Michael T. Mulligan [00:19:43] And the lawyers doing what they’re instructed to do. Right. You know.
Adam Stirling [00:19:47] Yes.
Michael T. Mulligan [00:19:47] It’s not the lawyer deciding those things. Tell your lawyer, hey, come to a fair resolution of this thing. You know, rather than fight tooth and nail over everything, one might fight over it. So really, it’s a decision for the client. But you would just hope a public institution would take a broader approach
Adam Stirling [00:20:02] another public institution in our next story, in this case, the University of British Columbia. Two and a half minutes remain in our segment today.
Michael T. Mulligan [00:20:10] Yeah, this is a very interesting one and one that may not be done. It’s a case of a fellow there who was an academic advisor at the University of British Columbia in the Faculty of Arts. And as an academic adviser, he would offer his support to undergraduate students working with their academic progress and other aspects of their lives. Now, he started using some dating apps over there that were location based, and they happened to be dating apps that were for gay men.
Adam Stirling [00:20:43] mhmm.
Michael T. Mulligan [00:20:43] And he wound up having as a result of using those liaisons with a number of people at the university, including 20 who were students at the university. And when the university found out about that, they fired him, arguing that he was in a conflict of interest between, you know, his personal relationships with the students and his obligations as an academic adviser. And that produced a human rights complaint by this fellow, by the human, by the academic advisor, arguing that he had been fired as a result of his sexual orientation. And he was arguing that, look, people who used the straight dating apps, there’s no indication they were being fired.
Adam Stirling [00:21:28] Interesting.
Michael T. Mulligan [00:21:28] And so his argument was, look, that’s why I’ve been terminated. But he didn’t succeed at the human rights tribunal. And so, he brought a judicial review to the B.C. Supreme Court. And where there’s a judicial review of a tribunal like that, they apply the standard of patent unreasonableness in order to overturn a decision. And so, the court decision that just came out again dismissed the claim of the academic adviser on the judicial review. And essentially the judge said, look, even though the academic advisors’ arguments could have supported, the inference is favourable to him, which is to say that he was fired because of his sexual orientation. The fact that the tribunal took a different view of it and didn’t draw that inference doesn’t make the decision patently unreasonable. And so, on that analysis, the decision of the Human Rights Tribunal to deny his claim will stand. And so, it is an interesting fact pattern. And this was in the B.C., the Supreme Court of B.C. It’ll be interesting to see whether anything more comes of that. But it’s an example that when you get an unfavourable decision in a tribunal like that, you don’t get to go to court and have a do over. You’ve got to show that there was some serious error made in terms of how the decision was arrived at. So, an interesting fact pattern and that may not be the end of that one.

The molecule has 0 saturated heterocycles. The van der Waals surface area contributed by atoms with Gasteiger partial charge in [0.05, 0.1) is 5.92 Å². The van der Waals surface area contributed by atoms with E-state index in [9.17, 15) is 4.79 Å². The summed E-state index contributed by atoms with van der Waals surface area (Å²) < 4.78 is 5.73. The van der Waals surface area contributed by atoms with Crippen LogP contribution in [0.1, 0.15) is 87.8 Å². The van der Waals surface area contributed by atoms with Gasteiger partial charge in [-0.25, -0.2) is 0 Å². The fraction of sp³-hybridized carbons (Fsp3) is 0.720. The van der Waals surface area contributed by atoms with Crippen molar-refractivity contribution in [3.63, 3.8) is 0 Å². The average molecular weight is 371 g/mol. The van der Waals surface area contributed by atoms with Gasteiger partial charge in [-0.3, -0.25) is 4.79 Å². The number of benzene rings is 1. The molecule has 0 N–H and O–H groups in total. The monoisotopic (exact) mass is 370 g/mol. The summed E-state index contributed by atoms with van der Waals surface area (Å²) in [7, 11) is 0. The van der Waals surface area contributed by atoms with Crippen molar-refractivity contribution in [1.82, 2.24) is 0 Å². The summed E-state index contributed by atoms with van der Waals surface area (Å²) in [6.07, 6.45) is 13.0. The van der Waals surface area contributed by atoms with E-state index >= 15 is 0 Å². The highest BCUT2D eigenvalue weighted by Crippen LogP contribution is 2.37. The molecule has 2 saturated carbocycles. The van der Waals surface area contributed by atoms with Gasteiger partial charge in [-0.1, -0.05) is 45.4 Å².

Adam Stirling [00:22:59] Michael Mulligan, Legally Speaking, every week here during the second half of our second hour on Thursdays on CFAX. Thanks so much. Until next week.
Michael T. Mulligan [00:23:07] Thank you. Stay safe. Have a great day.
Adam Stirling [00:23:09] All right. You too.
Automatically Transcribed on August 20, 2021 – MULLIGAN DEFENCE LAWYERS